Multinational companies may find it trickier to reduce their tax bills after European Union states adopted new rules on Tuesday aimed at combatting tax avoidance.
Measures approved include new powers for taxing profits shifted by corporations based in the EU to low-tax or tax-free countries where they have no real activity. There are also provisions to tax intellectual property developed in the EU when it is transferred outside the bloc.
The rules were provisionally agreed last week by EU finance ministers. Belgium and Czech Republic asked for a temporary suspension of the agreement, but have now withdrawn their objections, officials said.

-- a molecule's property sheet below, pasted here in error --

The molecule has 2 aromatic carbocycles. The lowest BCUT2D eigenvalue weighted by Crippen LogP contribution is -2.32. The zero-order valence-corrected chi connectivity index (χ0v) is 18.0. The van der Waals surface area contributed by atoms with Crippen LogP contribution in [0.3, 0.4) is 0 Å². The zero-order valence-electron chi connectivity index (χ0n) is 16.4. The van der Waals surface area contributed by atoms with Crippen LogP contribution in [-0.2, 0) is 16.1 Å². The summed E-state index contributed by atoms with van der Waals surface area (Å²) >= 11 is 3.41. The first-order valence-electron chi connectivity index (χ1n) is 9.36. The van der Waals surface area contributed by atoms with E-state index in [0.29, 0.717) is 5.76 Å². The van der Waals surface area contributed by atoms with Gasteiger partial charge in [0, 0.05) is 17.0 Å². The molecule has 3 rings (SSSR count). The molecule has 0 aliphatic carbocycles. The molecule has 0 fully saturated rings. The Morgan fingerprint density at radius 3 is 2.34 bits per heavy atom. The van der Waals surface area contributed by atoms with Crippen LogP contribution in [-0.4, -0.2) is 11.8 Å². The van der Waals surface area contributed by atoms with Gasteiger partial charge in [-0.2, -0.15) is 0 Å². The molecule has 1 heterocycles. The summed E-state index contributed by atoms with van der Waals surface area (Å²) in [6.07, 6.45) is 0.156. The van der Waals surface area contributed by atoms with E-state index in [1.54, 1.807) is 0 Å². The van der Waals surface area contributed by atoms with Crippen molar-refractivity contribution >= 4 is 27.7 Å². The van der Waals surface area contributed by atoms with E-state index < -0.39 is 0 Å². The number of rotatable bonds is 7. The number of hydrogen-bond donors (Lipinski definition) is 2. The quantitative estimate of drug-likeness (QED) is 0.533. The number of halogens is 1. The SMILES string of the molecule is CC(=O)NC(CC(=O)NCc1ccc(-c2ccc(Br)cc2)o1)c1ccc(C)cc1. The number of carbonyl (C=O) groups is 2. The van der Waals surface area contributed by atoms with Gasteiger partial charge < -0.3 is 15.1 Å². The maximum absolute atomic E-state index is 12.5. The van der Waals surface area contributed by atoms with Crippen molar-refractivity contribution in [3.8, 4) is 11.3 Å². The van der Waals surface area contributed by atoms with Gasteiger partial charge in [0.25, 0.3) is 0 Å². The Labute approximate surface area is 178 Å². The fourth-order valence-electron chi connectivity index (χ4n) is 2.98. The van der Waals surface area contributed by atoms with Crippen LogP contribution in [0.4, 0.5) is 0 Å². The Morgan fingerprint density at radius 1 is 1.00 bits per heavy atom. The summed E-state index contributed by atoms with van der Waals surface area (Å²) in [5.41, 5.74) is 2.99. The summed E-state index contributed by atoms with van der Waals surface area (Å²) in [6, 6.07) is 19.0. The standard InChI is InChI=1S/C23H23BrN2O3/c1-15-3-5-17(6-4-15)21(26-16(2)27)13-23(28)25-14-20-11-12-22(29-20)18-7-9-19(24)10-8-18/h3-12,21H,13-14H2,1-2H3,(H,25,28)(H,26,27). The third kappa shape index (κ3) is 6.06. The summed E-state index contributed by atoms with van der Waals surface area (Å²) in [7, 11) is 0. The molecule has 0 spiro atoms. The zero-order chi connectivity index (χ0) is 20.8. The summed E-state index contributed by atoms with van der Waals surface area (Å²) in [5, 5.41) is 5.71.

“Today’s agreement strikes a serious blow against those engaged in corporate tax avoidance,” the EU commissioner in charge of tax issues, Pierre Moscovici, said in a statement.
“For too long, some companies have been able to take advantage of the mismatches between different member states tax systems to avoid billions of euros in tax,” he added. A report of the European Parliament said that these practices cost EU states an estimated 70 billion euros ($76.10 billion) a year in lost revenues.
The deal was reached after ministers had scrapped some of the most controversial proposals initially put on the table by the EU Commission to fight tax avoidance.
EU countries will have to incorporate the new rules into their national laws to make them effective.